Gecko Hardware
A journey through the Garden

© John B. Sutton Jr.

© John B. Sutton Jr.

© John B. Sutton Jr.

© John B. Sutton Jr.

© John B. Sutton Jr.

© John B. Sutton Jr.

© John B. Sutton Jr.

© John B. Sutton Jr.

© John B. Sutton Jr.

© John B. Sutton Jr.

The Rory Meyers Children's Adventure Garden is now open for anyone and everyone who wants their mind blown…in a good way of course.

This 8-acre interactive garden is designed specifically to address state and national education standards in life, earth and environmental sciences.

Children and adults can venture through 17 indoor and outdoor galleries highlighting K-6th grade curriculum standards, including fun ways to learn about photosynthesis, pollination, the solar system, erosion and more.

Lake Highlands Today teamed up this week with John B. Sutton Jr., owner of Fueling Depth Photography, and took a journey through the new garden.

As we walked though this museum without walls, the kid inside of me came out of its shell. And as we looked around and observed the crowd that was there, it was apparent that inner-children were being awakened throughout the garden.

The first people we ran into were Jacob and his grandmother. Jacob was out of school for the day and came to town to visit. He was having the time of his life!

"It’s awesome! The treetop is my favorite part because you can see everything."

There are more than 150 interactive exhibits within the galleries, and each is unique and specific to curriculum that Texas students need to learn for the TEKS (Texas Essential Knowledge and Skills).

As we walked into the Earth Cycles Gallery, we met a lovely volunteer named Penny Richey. Penny is a recently retired Biology teacher and was excited to be volunteering.

"Beginning in mid-October, school groups will start to visit the garden," she told us. "Teachers have actually been hired to work with the groups so that they’ll get the best experience possible with each gallery and learning module."

Next we visited the Exploration Center and took in the magnificence of the Omni Globe that resides within.

We were thrilled to learn that there are only 50 of these Omni Globes in the world, five of them being in Texas. The Children’s Garden globe is the only one that is available to the public.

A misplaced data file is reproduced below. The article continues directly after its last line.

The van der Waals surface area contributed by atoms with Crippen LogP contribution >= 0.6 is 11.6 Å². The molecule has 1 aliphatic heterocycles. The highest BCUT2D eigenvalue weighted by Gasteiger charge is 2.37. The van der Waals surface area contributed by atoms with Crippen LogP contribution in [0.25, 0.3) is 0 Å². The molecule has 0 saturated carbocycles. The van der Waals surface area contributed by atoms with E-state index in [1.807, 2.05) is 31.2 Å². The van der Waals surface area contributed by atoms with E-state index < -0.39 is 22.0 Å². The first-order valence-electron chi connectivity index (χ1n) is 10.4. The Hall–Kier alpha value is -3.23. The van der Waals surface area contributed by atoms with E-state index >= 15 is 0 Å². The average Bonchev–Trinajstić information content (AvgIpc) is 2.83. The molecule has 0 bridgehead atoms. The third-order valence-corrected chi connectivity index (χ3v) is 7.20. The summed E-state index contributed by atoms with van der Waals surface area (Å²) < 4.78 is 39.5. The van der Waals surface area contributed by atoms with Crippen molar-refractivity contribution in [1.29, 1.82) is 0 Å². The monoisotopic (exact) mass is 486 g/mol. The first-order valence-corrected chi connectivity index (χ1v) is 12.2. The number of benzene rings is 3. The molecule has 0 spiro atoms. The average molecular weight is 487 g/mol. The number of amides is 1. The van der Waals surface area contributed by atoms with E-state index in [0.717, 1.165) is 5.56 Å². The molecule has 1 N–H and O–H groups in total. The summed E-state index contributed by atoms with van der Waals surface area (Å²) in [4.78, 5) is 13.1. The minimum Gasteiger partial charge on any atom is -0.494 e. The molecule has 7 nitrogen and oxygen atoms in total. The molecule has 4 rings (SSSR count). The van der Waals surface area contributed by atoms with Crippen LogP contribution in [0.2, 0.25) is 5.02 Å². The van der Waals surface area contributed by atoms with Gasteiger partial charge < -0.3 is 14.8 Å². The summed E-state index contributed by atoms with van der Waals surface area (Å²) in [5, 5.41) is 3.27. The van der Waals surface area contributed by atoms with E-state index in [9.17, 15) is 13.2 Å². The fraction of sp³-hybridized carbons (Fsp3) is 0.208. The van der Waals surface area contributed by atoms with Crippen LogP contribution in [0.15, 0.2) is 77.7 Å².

Bettie Vandivort, a retired educator and garden volunteer, demonstrated it for us.

She and Sheri Zada, another amazing volunteer, filled us in on their favorite part of the garden.

"We’ve been in education for years, and we just love to see the kids and their parents, grandparents, aunts, uncles and whoever is here with them, enjoy this together," Sheri said.

"It’s a joy to see the phones put away and witness the learning and bonding that happens here."

Honestly we could have spent all day there, and that was without kids in tow! With every gallery we explored, I kept thinking about which one of my kids would enjoy it most and why.

As we were heading out, we were lucky enough to run into the garden’s Operations Manager, Melissa Wright. Many know her as the creator of The Lab at Lakewood.

The Arboretum made a stellar choice when they hired Melissa. Her hands-on approach to operations is exactly what makes this new garden stand out from anything else we’ve seen.

"We spend too much time telling our kids ‘Don’t touch!’ when they really just want to touch and play," Melissa told us.

"And why shouldn’t they touch? Every child is yearning to learn in their own way. The garden is completely hands on and experiential for all ages – even adults!"

We had to find out what Melissa’s favorite part of the garden was, because we didn’t want to leave without missing anything.

"I’m a physics, math and art nerd so I especially love T. Boone Pickens Pure Energy and Kaleidoscope."

Haven’t been to the garden yet? It’s a MUST SEE! And they're still in need of volunteers, so if you have spare time and want to let your inner-child break free, sign up today.



To see more of John B. Sutton, Jr’s work, visit the Fueling Depth website by clicking here. To view the entire gallery of garden images, click here.

The Dallas Arboretum is located at 8557 Garland Road.

More information on the gardens can be found on the Arboretum website.

Timed tickets, which are required for admittance to the Children's Garden, will be available to purchase online closer to the opening.

To volunteer or for more information, email .(JavaScript must be enabled to view this email address) or call the volunteer office at 214.515.6561.



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